Public Release: 

Economic costs of extreme weather, state by state

National Center for Atmospheric Research/University Corporation for Atmospheric Research

Boulder -- FL holds on to its number one position with the highest annual average costs for total damage from hurricanes, floods, and tornadoes, according to the 2001 edition of the Extreme Weather Sourcebook. Louisiana and Texas rank second and third. Since 1999, the Extreme Weather Sourcebook ( has provided reporters and the public with quick access to data on the cost of damages from major weather events in the United States. The new edition was unveiled this week at the American Meteorological Society's annual meeting in Albuquerque, New Mexico.

"Florida's hurricane history puts it in the number one position," explains Roger Pielke Jr., the political scientist who leads the research team that created the site at the National Center for Atmospheric Research (NCAR). Louisiana and Texas have the unfortunate situation of being hit by all three hazards used in the composite ranking.

The Web site reports decades of information in constant 1999 dollars (updated from the previous 1997 benchmark). By taking data supplied in multiple, incompatible formats and harmonizing them to specific standards, the site allows relative comparisons among extreme-weather impacts and among states or regions. For 2001 the NCAR team has uncovered new data that adds as much as three decades of information for some hazards.

A new section on lightning was added because "lightning is one of the most significant weather-related killers in the United States," says Pielke. The lightning section is based on research published in 2000 by E. Brian Curran (National Weather Service Forecast Office, Fort Worth, Texas) and Ronald Holle and Raul Lopez (both of the National Severe Storms Laboratory, Norman, Oklahoma) in the Journal of Climate. Also new in the 2001 edition is information on hail, wind storms, thunderstorms, winter storms, and other phenomena, provided courtesy of Stanley Changnon, of the Illinois State Water Survey.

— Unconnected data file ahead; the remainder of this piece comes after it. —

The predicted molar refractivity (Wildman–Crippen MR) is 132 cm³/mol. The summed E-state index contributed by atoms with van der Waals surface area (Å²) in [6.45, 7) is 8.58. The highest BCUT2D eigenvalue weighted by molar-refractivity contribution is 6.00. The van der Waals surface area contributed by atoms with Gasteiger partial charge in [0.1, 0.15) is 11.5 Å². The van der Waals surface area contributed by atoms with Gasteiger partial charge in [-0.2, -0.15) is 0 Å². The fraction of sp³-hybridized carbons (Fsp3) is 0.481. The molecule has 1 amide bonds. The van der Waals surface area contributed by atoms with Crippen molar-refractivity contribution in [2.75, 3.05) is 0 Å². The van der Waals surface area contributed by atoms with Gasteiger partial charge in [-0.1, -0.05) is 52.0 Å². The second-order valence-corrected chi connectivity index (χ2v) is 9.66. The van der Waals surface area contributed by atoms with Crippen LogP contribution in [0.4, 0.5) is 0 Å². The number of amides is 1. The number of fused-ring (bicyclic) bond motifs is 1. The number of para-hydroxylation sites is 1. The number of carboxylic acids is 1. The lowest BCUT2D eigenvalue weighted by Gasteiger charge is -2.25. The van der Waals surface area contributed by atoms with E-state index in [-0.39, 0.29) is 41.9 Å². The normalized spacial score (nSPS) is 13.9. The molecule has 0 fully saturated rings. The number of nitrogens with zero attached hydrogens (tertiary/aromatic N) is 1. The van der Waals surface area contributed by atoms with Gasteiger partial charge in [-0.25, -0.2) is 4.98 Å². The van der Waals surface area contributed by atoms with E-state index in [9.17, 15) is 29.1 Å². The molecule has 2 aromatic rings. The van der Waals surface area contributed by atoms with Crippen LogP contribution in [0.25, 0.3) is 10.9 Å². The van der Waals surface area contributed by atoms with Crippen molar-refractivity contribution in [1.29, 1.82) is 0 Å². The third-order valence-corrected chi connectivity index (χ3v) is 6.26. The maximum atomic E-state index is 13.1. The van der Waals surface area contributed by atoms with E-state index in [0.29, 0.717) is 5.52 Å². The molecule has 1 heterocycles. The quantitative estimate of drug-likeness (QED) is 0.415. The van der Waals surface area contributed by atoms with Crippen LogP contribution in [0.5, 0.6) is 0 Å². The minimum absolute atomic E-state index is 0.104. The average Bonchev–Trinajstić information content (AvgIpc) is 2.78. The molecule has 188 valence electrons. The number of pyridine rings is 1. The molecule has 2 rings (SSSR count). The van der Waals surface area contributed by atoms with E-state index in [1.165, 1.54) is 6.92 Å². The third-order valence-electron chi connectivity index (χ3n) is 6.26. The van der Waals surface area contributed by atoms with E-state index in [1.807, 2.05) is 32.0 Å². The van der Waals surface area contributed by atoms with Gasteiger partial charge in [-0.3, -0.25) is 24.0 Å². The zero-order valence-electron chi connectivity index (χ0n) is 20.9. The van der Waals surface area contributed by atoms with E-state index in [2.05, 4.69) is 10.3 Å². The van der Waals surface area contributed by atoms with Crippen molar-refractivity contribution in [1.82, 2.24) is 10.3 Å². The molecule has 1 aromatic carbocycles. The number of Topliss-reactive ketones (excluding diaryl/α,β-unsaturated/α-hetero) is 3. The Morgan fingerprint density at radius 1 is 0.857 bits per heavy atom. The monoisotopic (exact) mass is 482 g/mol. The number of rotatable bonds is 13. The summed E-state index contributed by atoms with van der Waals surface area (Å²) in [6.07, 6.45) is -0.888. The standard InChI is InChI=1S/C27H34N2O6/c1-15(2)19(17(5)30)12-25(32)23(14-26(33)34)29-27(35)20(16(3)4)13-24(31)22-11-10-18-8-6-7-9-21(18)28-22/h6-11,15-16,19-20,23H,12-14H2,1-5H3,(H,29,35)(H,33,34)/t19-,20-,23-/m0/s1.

The NCAR team collaborated with the Office of Hydrology of the National Weather Service to comb NWS archives for data extending the flood record from the first edition's 1983-1997 to the current 1955- 1999. "We think these are much more robust data," says Pielke. The composite data from which the comparative rankings are derived has been extended to the same period.

The 2001 Sourcebook pegs the U.S. average annual cost from tornadoes, hurricanes, and flood damage at over $11.4 billion (excluding Hawaii and Puerto Rico). The composite rankings for the top ten states are as follows:

Rank State Average damage per year
in millions 1999 US$ from
tornadoes, hurricanes,
and floods 1955-1999
1 Florida $1,665
2 Louisiana $967
3 Texas $909
4 North Carolina $715
5 Pennsylvania $702
6 California $525
7 Mississippi $464
8 New York $426
9 Connecticut $368
10 Iowa $366

Pennsylvania might look like a surprise at number five, but that area experienced significant floods in the 1950s and 1970s, and has had tornadoes, too, Pielke says. "There's really no place that's 'safe'-- every place has some amount of damage.

"The Sourcebook is a starting point for those interested in understanding how weather affects people's lives," says Pielke. "The dollar amounts are approximate and are most useful in comparing states and regions." He hopes the Sourcebook acts as a catalyst for more attention to the societal impacts of weather. He also warns that historical costs cannot predict what future damage might be.


Sourcebook data and sponsorship

The flood and tornado data were updated to 1999 dollar values using the Gross National Product Implicit Price Deflator, which is published annually by the White House. In addition to inflation, the hurricane data were normalized to 1999 values by adjusting for growth in population and wealth, based on a 1998 paper co-authored by Pielke. For a detailed report of the data sources, see

The flood data reanalysis project is supported by the National Oceanic and Atmospheric Administration's (NOAA) Office of Global Programs. The Extreme Weather Sourcebook is sponsored by NCAR, NOAA, the U.S. Weather Research Program, and the National Science Foundation, in partnership with the American Meteorological Society. The AMS is the nation's leading professional society for scientists in the atmospheric and related sciences. NCAR 's primary sponsor is the National Science Foundation.

Writer: Zhenya Gallon

Note to Editors: January 14-18 Stephanie Kenitzer can be reached in the press room at the AMS annual meeting at 505-245-7828.

On the Web: Additional information on the AMS and the annual meeting is available on the Internet at UCAR and NCAR news: To subscribe via e-mail send name, title, affiliation, postal address, fax, and phone number to

Web Site Shows Economic Losses from Major Weather Disasters, State by State 2001 edition adds lightning, storm, and hail data

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